“ He took him [Abraham] outside and said, “Look up at the heavens and count the stars – if indeed you can count them.” Then he said to him, “So shall your offspring be.”
~ Genesis 15:5 ~ ~ ~
“And so from this one man, came descendants as numerous as the stars in the sky and as countless as the sand on the seashore.” ~ Hebrews 11:12
Dr. Johnston Lykins (1800-1876) = Medical Missionary. Kansas City’s First Mayor
(1853-1854). Born in Virginia on August 15. Dr. Lykins received his medical education at Transylvania College (f. 1780), in Lexington, Kentucky.
Dr. Lykins came west in 1831, settling in the Kansas City area as a medical missionary. He is said to have accompanied the Shawnee Indians on their long trek from Michigan to the territory of Kansas. The Federal government began setting aside reservations as early as 1786, but on May 28, 1829, Congress gave President Jackson permission to move various Indian tribes such as the Shawnee and the Delaware to the new Kansas territory.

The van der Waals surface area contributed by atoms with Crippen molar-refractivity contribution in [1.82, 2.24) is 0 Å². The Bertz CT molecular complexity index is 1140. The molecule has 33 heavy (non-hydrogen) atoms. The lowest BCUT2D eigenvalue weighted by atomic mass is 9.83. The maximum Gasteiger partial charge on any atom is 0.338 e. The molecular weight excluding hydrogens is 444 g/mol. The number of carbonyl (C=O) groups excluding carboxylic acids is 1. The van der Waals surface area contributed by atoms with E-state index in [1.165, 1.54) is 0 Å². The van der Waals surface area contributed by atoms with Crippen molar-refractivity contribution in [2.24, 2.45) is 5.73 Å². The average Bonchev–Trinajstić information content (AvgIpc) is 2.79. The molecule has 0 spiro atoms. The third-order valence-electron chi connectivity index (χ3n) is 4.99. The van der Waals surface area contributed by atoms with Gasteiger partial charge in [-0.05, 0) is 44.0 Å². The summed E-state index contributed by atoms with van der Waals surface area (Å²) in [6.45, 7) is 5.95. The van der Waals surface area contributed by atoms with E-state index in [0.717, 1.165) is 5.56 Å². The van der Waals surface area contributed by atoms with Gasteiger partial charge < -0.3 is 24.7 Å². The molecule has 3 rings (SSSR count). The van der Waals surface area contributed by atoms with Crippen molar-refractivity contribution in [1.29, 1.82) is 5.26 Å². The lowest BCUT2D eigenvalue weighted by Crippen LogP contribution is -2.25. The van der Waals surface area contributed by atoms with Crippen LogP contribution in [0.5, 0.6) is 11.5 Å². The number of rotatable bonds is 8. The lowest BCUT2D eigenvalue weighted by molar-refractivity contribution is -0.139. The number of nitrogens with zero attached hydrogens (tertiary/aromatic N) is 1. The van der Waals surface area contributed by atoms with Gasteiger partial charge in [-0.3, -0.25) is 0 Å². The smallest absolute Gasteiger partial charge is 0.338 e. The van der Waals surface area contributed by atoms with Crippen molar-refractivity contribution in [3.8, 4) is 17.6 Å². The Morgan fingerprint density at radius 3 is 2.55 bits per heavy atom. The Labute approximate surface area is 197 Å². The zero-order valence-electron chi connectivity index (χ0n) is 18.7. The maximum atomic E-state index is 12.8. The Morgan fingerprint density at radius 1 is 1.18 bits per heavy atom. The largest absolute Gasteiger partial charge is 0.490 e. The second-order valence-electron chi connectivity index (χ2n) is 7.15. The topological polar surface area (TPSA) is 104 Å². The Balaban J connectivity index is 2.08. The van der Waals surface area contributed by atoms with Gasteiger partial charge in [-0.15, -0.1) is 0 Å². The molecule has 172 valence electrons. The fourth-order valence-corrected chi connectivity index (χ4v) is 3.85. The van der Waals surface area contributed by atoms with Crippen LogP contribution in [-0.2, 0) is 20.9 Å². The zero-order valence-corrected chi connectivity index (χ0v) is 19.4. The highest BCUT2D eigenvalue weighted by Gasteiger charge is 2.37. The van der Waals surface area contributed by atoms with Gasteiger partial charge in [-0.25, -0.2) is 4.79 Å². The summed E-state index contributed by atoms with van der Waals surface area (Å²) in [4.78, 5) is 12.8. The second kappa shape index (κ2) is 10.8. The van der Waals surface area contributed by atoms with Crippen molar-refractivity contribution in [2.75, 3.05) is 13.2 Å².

Dr. Lykins compiled a Shawnee-English dictionary and written alphabet to enable the Shawnees to read his translation of the Bible. He also vaccinated his flock against smallpox.
He was instrumental in organizing First Baptist Church, formerly at 5th and West Streets, which is presently located at Red Bridge and Wornall roads in south Kansas City. Charter members were: Robert and Mary A. Holmes, T.M. and Sarah J. James, A.L. and Elizabeth M. Martin, D.L.Mimms, Dr. Johnston, Martha, and Julia Lykins, Rev. R.S.and Elvira Thomas.
Johnston’s first wife was Delilah McCoy, the daughter of Baptist missionary Elder Isaac McCoy. She died of tuberculosis at the Pottawatomie Indian Reservation in 1844.
He had one son and daughter, Julia, who married
Dr. T.S. Case. He married his second wife, Martha A. “Mattie” Livingston in 1851. He built a two story, 14 room, red brick mansion which was completed in 1857 at 12th and Broadway. He had invested in land, but lost his wealth in the economic collapse during the 1870s and died while still in bankruptcy. Afterwards, Mattie converted the house into a boarding school for girls. It was sold and moved two years before her death in 1889.
More to Read:
1. Blue River Baptist
Association Missouri. By Marshall Louis Mertens and O.P. Joyce.
Brown-White-Lowell Press, Kansas City, MO. 1947.